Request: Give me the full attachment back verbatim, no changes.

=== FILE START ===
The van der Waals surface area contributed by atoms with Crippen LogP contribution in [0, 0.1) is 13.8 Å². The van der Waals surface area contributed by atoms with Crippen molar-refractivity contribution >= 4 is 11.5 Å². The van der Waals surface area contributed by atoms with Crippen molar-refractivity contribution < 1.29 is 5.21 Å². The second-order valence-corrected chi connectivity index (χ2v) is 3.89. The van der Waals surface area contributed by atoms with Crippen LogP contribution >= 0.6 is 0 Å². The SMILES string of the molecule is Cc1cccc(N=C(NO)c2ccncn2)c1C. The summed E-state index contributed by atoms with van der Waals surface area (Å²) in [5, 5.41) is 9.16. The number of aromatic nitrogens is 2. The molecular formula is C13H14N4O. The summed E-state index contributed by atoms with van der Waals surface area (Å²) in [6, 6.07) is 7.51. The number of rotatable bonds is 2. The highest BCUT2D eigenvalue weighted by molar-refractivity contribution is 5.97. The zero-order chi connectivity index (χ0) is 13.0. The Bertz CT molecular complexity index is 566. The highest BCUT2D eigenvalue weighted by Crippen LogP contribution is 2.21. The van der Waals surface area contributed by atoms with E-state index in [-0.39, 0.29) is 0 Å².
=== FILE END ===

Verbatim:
The van der Waals surface area contributed by atoms with Crippen LogP contribution in [0, 0.1) is 13.8 Å². The van der Waals surface area contributed by atoms with Crippen molar-refractivity contribution >= 4 is 11.5 Å². The van der Waals surface area contributed by atoms with Crippen molar-refractivity contribution < 1.29 is 5.21 Å². The second-order valence-corrected chi connectivity index (χ2v) is 3.89. The van der Waals surface area contributed by atoms with Crippen LogP contribution >= 0.6 is 0 Å². The SMILES string of the molecule is Cc1cccc(N=C(NO)c2ccncn2)c1C. The summed E-state index contributed by atoms with van der Waals surface area (Å²) in [5, 5.41) is 9.16. The number of aromatic nitrogens is 2. The molecular formula is C13H14N4O. The summed E-state index contributed by atoms with van der Waals surface area (Å²) in [6, 6.07) is 7.51. The number of rotatable bonds is 2. The highest BCUT2D eigenvalue weighted by molar-refractivity contribution is 5.97. The zero-order chi connectivity index (χ0) is 13.0. The Bertz CT molecular complexity index is 566. The highest BCUT2D eigenvalue weighted by Crippen LogP contribution is 2.21. The van der Waals surface area contributed by atoms with E-state index in [-0.39, 0.29) is 0 Å².